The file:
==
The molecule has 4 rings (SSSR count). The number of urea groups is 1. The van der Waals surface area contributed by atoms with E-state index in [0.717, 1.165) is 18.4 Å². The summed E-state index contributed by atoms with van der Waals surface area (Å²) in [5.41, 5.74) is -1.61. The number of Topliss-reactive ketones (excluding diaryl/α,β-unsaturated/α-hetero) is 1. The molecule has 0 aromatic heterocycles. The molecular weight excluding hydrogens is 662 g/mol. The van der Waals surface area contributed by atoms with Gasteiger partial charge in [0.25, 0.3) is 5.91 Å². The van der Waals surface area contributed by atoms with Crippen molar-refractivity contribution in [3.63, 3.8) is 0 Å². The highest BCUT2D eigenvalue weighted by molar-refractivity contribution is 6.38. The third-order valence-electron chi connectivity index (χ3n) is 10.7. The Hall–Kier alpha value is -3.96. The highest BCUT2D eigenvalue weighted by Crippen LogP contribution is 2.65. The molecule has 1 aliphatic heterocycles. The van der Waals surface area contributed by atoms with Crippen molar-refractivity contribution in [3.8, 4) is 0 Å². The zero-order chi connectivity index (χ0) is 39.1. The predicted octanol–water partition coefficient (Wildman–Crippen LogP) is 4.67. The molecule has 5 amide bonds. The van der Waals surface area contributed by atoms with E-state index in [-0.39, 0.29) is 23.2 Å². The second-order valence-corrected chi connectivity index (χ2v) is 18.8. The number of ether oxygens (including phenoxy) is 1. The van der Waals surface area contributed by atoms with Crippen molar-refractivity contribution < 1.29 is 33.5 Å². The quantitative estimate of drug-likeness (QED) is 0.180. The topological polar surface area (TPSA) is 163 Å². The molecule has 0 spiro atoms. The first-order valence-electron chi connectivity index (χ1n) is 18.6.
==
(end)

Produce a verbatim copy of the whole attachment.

The molecule has 4 rings (SSSR count). The number of urea groups is 1. The van der Waals surface area contributed by atoms with E-state index in [0.717, 1.165) is 18.4 Å². The summed E-state index contributed by atoms with van der Waals surface area (Å²) in [5.41, 5.74) is -1.61. The number of Topliss-reactive ketones (excluding diaryl/α,β-unsaturated/α-hetero) is 1. The molecule has 0 aromatic heterocycles. The molecular weight excluding hydrogens is 662 g/mol. The van der Waals surface area contributed by atoms with Gasteiger partial charge in [0.25, 0.3) is 5.91 Å². The van der Waals surface area contributed by atoms with Crippen molar-refractivity contribution in [3.63, 3.8) is 0 Å². The highest BCUT2D eigenvalue weighted by molar-refractivity contribution is 6.38. The third-order valence-electron chi connectivity index (χ3n) is 10.7. The Hall–Kier alpha value is -3.96. The highest BCUT2D eigenvalue weighted by Crippen LogP contribution is 2.65. The molecule has 1 aliphatic heterocycles. The van der Waals surface area contributed by atoms with Crippen molar-refractivity contribution in [3.8, 4) is 0 Å². The zero-order chi connectivity index (χ0) is 39.1. The predicted octanol–water partition coefficient (Wildman–Crippen LogP) is 4.67. The molecule has 5 amide bonds. The van der Waals surface area contributed by atoms with E-state index in [-0.39, 0.29) is 23.2 Å². The second-order valence-corrected chi connectivity index (χ2v) is 18.8. The number of ether oxygens (including phenoxy) is 1. The van der Waals surface area contributed by atoms with Crippen molar-refractivity contribution < 1.29 is 33.5 Å². The quantitative estimate of drug-likeness (QED) is 0.180. The topological polar surface area (TPSA) is 163 Å². The molecule has 0 spiro atoms. The first-order valence-electron chi connectivity index (χ1n) is 18.6.